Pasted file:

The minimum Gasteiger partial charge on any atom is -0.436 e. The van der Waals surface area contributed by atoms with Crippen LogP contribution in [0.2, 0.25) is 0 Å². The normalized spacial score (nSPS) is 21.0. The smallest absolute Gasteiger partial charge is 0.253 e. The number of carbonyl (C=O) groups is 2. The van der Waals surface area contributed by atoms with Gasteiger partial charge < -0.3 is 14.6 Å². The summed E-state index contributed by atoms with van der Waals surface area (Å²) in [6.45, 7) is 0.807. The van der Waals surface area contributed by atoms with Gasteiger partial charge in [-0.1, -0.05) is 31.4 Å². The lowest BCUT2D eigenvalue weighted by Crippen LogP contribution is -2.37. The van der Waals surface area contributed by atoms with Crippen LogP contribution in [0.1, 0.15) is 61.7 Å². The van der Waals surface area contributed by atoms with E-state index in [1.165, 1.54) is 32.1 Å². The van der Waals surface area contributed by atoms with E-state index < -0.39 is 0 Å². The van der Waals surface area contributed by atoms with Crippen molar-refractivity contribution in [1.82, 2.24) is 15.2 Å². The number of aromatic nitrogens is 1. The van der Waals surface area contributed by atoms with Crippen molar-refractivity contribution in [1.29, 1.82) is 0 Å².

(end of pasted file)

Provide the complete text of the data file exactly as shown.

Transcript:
The minimum Gasteiger partial charge on any atom is -0.436 e. The van der Waals surface area contributed by atoms with Crippen LogP contribution in [0.2, 0.25) is 0 Å². The normalized spacial score (nSPS) is 21.0. The smallest absolute Gasteiger partial charge is 0.253 e. The number of carbonyl (C=O) groups is 2. The van der Waals surface area contributed by atoms with Gasteiger partial charge < -0.3 is 14.6 Å². The summed E-state index contributed by atoms with van der Waals surface area (Å²) in [6.45, 7) is 0.807. The van der Waals surface area contributed by atoms with Gasteiger partial charge in [-0.1, -0.05) is 31.4 Å². The lowest BCUT2D eigenvalue weighted by Crippen LogP contribution is -2.37. The van der Waals surface area contributed by atoms with Crippen LogP contribution in [0.1, 0.15) is 61.7 Å². The van der Waals surface area contributed by atoms with E-state index in [1.165, 1.54) is 32.1 Å². The van der Waals surface area contributed by atoms with E-state index < -0.39 is 0 Å². The van der Waals surface area contributed by atoms with Crippen molar-refractivity contribution in [1.82, 2.24) is 15.2 Å². The number of aromatic nitrogens is 1. The van der Waals surface area contributed by atoms with Crippen molar-refractivity contribution in [1.29, 1.82) is 0 Å².